However, during the last 25 years, US investors have tended to hold more in international equity than foreign investors held in US equity. The dashed blue line shows that flows of equity investment back and forth across the border haven't changed a lot. But because of the sharp rise in US stock markets, and also the stronger value of the US dollar, the total value of foreign holdings of US equity have risen compared to US holdings of foreign equity--and the US net international investment position has fallen accordingly. Milesi-Ferretti writes:
Since 2010, ... the net international investment position has plunged by some 50 percent of GDP. This time the valuation effects have worked in reverse: the U.S. dollar has strengthened notably since 2010, and U.S. equity prices have risen much more than foreign equity prices. In other words, the value of foreigners’ investments in the U.S. has risen a lot relative to the value of Americans’ investments abroad.
Thus, one way to look at the fall in US net international investment position is that it's the result of good news--a rising US stock market.
The other important pattern here is that, in general, if you have $100 in debt it will pay a lower return than $100 in equity, basically because the debt is safer than the equity. The US investment in foreign equity is often in the form of "foreign direct investment," where a US firm owns a large enough share of a foreign firm that the US firm has a say in managing the foreign firm (although the US firm may not have complete control over the foreign firm). This means that US investments abroad systematically earn more than foreign investments in the US. Here's a figure from Milesi-Ferretti:
Indeed, even though the rest of the world owns $14 trillion more in US assets than US investors own in foreign assets, it has been and continues to be true that the actual total returns paid on assets held in other countries is higher for US investors holding foreign assets than it is for foreign investors holding US assets.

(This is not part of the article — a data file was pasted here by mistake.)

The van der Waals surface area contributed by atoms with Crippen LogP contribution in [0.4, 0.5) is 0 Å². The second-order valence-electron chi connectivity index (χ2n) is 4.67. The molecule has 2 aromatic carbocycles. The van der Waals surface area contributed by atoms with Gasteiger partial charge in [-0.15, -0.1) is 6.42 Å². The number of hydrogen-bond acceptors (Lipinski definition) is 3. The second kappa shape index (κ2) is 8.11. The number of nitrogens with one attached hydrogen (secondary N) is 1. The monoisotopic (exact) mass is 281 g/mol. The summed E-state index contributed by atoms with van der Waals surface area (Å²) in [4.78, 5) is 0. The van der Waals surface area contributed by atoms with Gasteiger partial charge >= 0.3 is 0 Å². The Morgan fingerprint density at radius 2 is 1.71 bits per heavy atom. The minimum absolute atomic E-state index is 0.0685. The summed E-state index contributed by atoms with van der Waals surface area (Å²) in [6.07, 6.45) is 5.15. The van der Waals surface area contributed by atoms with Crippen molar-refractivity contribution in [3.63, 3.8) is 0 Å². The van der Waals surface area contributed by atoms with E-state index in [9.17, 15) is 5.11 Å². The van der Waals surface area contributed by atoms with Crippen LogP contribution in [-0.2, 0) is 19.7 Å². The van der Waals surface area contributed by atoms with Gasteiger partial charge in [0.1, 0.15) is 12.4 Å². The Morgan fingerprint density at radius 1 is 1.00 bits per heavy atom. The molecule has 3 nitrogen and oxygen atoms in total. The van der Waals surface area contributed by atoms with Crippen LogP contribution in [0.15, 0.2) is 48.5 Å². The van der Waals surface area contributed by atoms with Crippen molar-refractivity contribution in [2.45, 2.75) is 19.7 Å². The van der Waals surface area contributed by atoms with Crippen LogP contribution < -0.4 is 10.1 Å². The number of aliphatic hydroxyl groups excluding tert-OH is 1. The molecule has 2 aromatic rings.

I sometimes say that when it comes to international investment, the US economy is like a company that borrows money at a low interest rate and then invests that money in corporate stock and receives a higher rate of return. There are of course risks to this approach, but it's been this way for the US economy for a long time and there are clearly benefits, too.
Timothy Taylor is an American economist. He is managing editor of the Journal of Economic Perspectives, a quarterly academic journal produced at Macalester College and published by the American Economic Association. Taylor received his Bachelor of Arts degree from Haverford College and a master's degree in economics from Stanford University. At Stanford, he was winner of the award for excellent teaching in a large class (more than 30 students) given by the Associated Students of Stanford University. At Minnesota, he was named a Distinguished Lecturer by the Department of Economics and voted Teacher of the Year by the master's degree students at the Hubert H. Humphrey Institute of Public Affairs. Taylor has been a guest speaker for groups of teachers of high school economics, visiting diplomats from eastern Europe, talk-radio shows, and community groups. From 1989 to 1997, Professor Taylor wrote an economics opinion column for the San Jose Mercury-News. He has published multiple lectures on economics through The Teaching Company. With Rudolph Penner and Isabel Sawhill, he is co-author of Updating America's Social Contract (2000), whose first chapter provided an early radical centrist perspective, "An Agenda for the Radical Middle". Taylor is also the author of The Instant Economist: Everything You Need to Know About How the Economy Works, published by the Penguin Group in 2012. The fourth edition of Taylor's Principles of Economics textbook was published by Textbook Media in 2017.